15 comments on “Review – Priklyucheniya Sherloka Kholmsa I Doktora Vatsona Episodes 1 and 2

  1. Good Lord, difbrook!!! Is this you giving a glowing review to something that incorporates your much hated ‘Speckled Band’? It must be stellar.I am intrigued.

  2. Pingback: Sherlock: A Study in Pink (2010) and Holmes on TV | British Television Drama

  3. Hello from Russia 🙂

    It’s an excellent review!

    Can I translate your review of Livanov & Solomin series into Russian and post in my LJ-blog?


    It’s pitty that Western audience didn’t see another Russian Victorian TV films based on R.L.Stevenson’s stories about Prince Florizel. The both series – Holmes and Florizel – were screened at one film studio (Lenfilm studio, in Leningrad, now Petersburg) and in 1979. The both film are wonderful!

    Alexander S.

  4. Dear Alexander,

    It would be my honour and privilege. Thank you – please do go ahead! I’m delighted you enjoyed the review. It’s taken a long time for me to get to see these and I’m so pleased that they turned to be as terrific as they are.

    Now – I hope that I use the right phrase here – Большое спасибо ,


    • To your remarkable review, I can to add some facts:

      At the moment of filming of first episodes, Vasily Livanov was 44 (although, he looked some younger, I think), and Vitaly Solomin was 37 old.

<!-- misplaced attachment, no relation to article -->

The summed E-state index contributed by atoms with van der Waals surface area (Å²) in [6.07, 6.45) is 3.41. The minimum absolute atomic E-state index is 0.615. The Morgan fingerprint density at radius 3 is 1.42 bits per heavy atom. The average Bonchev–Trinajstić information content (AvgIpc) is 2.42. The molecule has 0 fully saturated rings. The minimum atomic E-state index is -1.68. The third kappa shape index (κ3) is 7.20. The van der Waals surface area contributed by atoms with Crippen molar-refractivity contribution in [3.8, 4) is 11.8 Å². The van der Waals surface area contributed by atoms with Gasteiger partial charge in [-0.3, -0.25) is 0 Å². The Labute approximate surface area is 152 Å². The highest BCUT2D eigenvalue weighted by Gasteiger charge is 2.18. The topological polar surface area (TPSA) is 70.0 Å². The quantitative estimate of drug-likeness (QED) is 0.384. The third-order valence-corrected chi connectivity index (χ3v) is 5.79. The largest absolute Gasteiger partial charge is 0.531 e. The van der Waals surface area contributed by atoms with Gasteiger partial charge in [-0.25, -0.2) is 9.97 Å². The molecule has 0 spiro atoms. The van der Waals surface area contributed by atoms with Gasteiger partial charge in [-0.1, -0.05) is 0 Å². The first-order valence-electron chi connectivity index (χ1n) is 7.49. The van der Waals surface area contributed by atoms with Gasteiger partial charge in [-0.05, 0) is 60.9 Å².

The crew was filming every separated film (as a rule, it’s two episodes) of this Sherlock Holmes TV series as the final, not planning the sequel. About it, you may read more detail in director’s article. Five years ago, I have translated Maslennikov’s article into English (in my LJ) – /my early translation is not perfect, I know/


      written & published in 1985

      Can we hope on the next review of Livanov & Solomin series? It would be very interesting 🙂

      If I read right the profile of your blog, you are a librarian. I have the list of some publications about Livanov & Solomin series in UK papers (in 1980s), but I have almost no the article/notes themselves. It would be great to read them!

      Knowing how little info about this series in UK, I can clarify some points/facts regarding filming, actors, producing, locations etc.

      Your phrase is absolute right 🙂

  5. I’d be glad to try and find those articles for you, Alexander. Please feel free to pass on the details you have and I’ll see what I can do. Thank you for the additional info, also – I’ll try to post reviews of the next episodes as and when I watfch them.

    • I decided to offer for you most complete list of newspaper publications in UK that I have now — perhaps, you’re interested them too — some of these notes I have:

      “The Case of the Soviet Film Crew,” The Morning Star [London] (July 31, 1979). illus.
      Holmes and Watson discuss the making, by Soviet Lenfilms Studios, of a five-part TV movie, Sherlock Holmes and Dr. Watson.

      “Comrade Holmes,” Daily Telegraph [London] (August 20, 1979).
      Another announcement concerning the new Holmes films made by Lenfilms Studios in Leningrad. The first is entitled A Study in Scarlet; the second, Holmes’s Last Case. “The great detective is to Russians one of the best-know characters in foreign literature.”

      The Times (February 11, 1983)
      Producer Igor Maslennikov is planning his fourth and fifth Holmes films. A short piece.

      Steeples, Joe. “Strange Case of a Soviet Sherlock,” Daily Mail (February 1982). illus.